We don't know if the lights went out that night at the headquarters of the Toronto-Dominion Bank skyscraper that towers above the Toronto skyline, but Wheeler left Maple Leafs goalie Vesa Toskala in the dark on that pretty forehand-to-backhand play on his second goal. He also tipped in a Dennis Wideman shot and scored an empty netter with less than a minute left in the 5-2 victory.
That's the reason the Bruins wanted him, for the combination of skill and power that the 6-foot-5, 205-pounder can bring. Boston fans have been dreaming of another Cam Neely for more than a decade, but it's way, way too early to make that comparison. Fans were thrilled a year ago when Milan Lucic showed he had the willingness to bang along the boards and go hard to the net, and now they've got another player with those characteristics.
The ability to play well with others is a social virtue these days, and Wheeler looks like a good fit with speedy Marco Sturm and David Krejci. He outweighs Krejci by 27 pounds and Sturm by 15. Opponents have to think twice about taking liberties with Wheeler's linemates, going hard to the boards for pucks and getting in his way as he steams to the net.
As of Tuesday, Wheeler, the Columbus Blue Jackets' Derick Brassard and Dallas' Fabian Brunnstrom were one goal behind Toronto Maple Leafs center Mikhail Grabovski for the rookie goal-scoring lead.
The Phoenix Coyotes made Wheeler the fifth pick of the 2004 Entry Draft out of Breck High School in Golden Valley, Minn. He spent three seasons at the University of Minnesota, where he played with Boston's Phil Kessel, Pittsburgh's Alex Goligoski, the Islanders' Kyle Okposo, St. Louis' Erik Johnson and Buffalo's Thomas Vanek. As a result, Phoenix's rights expired and he became a free agent.
Wheeler had 42 goals and 54 assists in 127 games for the Golden Gophers. He led Minnesota in scoring last year with 15 goals and 20 assists while playing in 44 games.
Remembering the heroes -- Tuesday was Veterans Day in the United States and Remembrance Day in Canada, a day to honor the troops who kept us free, many of whom gave their lives in the defense of their countries. Although the United States has a more militaristic history and more veterans, Canadians, in general, do more to show respect. Tampa Bay Lightning goalie Mike Smith had Toronto native David Arrigo paint a tribute to veterans on his helmet.
To their credit, the Boston Bruins, Atlanta Thrashers and Anaheim Ducks all held events to honor veterans. The Thrashers spent a day at Fort Benning, Ga.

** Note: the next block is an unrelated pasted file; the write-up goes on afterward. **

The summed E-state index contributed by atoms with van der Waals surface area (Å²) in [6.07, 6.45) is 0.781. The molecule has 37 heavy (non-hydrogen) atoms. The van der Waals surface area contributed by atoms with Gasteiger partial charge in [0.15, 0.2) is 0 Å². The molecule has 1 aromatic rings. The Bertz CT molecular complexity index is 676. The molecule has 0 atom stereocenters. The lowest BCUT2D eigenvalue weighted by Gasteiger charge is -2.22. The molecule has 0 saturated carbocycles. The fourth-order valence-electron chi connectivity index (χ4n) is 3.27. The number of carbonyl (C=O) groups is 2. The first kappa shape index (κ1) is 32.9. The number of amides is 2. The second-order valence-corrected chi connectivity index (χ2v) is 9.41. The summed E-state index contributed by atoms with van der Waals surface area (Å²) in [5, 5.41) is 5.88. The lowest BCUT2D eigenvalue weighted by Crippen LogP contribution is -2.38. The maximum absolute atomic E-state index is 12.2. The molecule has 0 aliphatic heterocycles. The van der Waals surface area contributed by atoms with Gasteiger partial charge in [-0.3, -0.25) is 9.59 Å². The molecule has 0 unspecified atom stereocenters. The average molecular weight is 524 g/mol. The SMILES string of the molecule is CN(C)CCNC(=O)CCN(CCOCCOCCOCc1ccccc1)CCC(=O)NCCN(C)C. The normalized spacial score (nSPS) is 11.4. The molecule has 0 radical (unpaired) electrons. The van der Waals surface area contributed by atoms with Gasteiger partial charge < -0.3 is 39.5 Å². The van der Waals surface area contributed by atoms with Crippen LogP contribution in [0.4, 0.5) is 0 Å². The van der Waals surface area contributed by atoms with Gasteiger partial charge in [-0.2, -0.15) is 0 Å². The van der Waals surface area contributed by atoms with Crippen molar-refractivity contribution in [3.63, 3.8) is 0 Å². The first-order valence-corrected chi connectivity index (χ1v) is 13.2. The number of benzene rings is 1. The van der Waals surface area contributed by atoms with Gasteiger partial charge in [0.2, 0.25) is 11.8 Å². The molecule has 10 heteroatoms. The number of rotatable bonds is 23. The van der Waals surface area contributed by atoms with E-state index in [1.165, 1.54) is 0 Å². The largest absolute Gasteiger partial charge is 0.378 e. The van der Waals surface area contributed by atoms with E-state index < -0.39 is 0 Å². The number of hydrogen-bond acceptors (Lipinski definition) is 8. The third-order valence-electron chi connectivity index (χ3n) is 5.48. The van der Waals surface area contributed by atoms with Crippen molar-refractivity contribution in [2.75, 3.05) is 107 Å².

Throughout Toronto, and likely the rest of Canada, many, many people wore red poppy pins during the week before Remembrance Day. The newspapers carried dozens of stories for days about important battles, veterans' memories and stories of those who died in war. One of the most poignant was of a Canadian soldier who gave away his position by returning a pretty girl's wave, moments before the World War II armistice took effect. A German sniper shot him, the last Allied soldier to die in World War II.
Many Canadians traveled to Vimy, France, this weekend to remember the Canadian World War I soldiers who died fighting the German Sixth Army at Vimy Ridge in the battle that broke the back of the German invasion. Those men were joined with the British 5th Infantry Division under the command of the brilliant military strategist, Lieutenant-General Julian "Bungo" Byng.
He became Lord Byng, Governor-General of Canada from 1921-26. His wife, Lady Marie Evelyn Byng, gifted the National Hockey League with the Lady Byng Memorial Trophy to be awarded to the most sportsmanlike player each year. Detroit Red Wings center Pavel Datsyuk has won the Lady Byng Memorial Trophy the past three seasons. Wayne Gretzky, Ron Francis, Paul Kariya, Mike Bossy, Marcel Dionne, Red Kelly, Bobby Bauer, Dave Keon and Stan Mikita also won it multiple times. New York Rangers star Frank Boucher won it a record seven times in the 1930s. Boucher and Bauer were military veterans.
CBC broadcaster Don Cherry devoted his weekly Coach's Corner to a remembrance of the veterans and a tribute to those at war now. People at the Air Canada Centre said good things about the segment.
One newspaper columnist criticized Cherry for focusing on the veterans during Hockey Hall of Fame weekend. The events coincide annually. Sports reporters often use military terms to describe aspects of sports, "sniper," "attack," "war."
Remember, we play games. Soldiers, sailors, airmen, Marines, Coast Guards, and Merchant Marines fight wars.
The Toronto Sun political cartoon Tuesday reminded us of that, picturing a pair of rifles, topped by helmets, the traditional marker of a buried soldier, followed by the words: "Lest we forget, Only games are played in rinks, Players are not soldiers and heroes make real sacrifices."
The main exhibit at the Hockey Hall of Fame this year honors the centennial of the founding of the Montreal Canadiens and includes all the furnishings from their old dressing room at the Montreal Forum, including the banner above the lockers that contained a part of the poem, In Flanders Fields. The poem was written in 1915 by Canadian Lieutenant-Colonel Dr. John McCrae after he watched a soldier friend die. McCrae would die two years later of pneumonia while treating soldiers at Boulogne, France.
The phrase that adorned the Canadiens dressing room reads:
To you from failing hands we throw
The torch; be yours to hold it high.
If ye break faith with us who die
We shall not sleep, though poppies grow
In Flanders Fields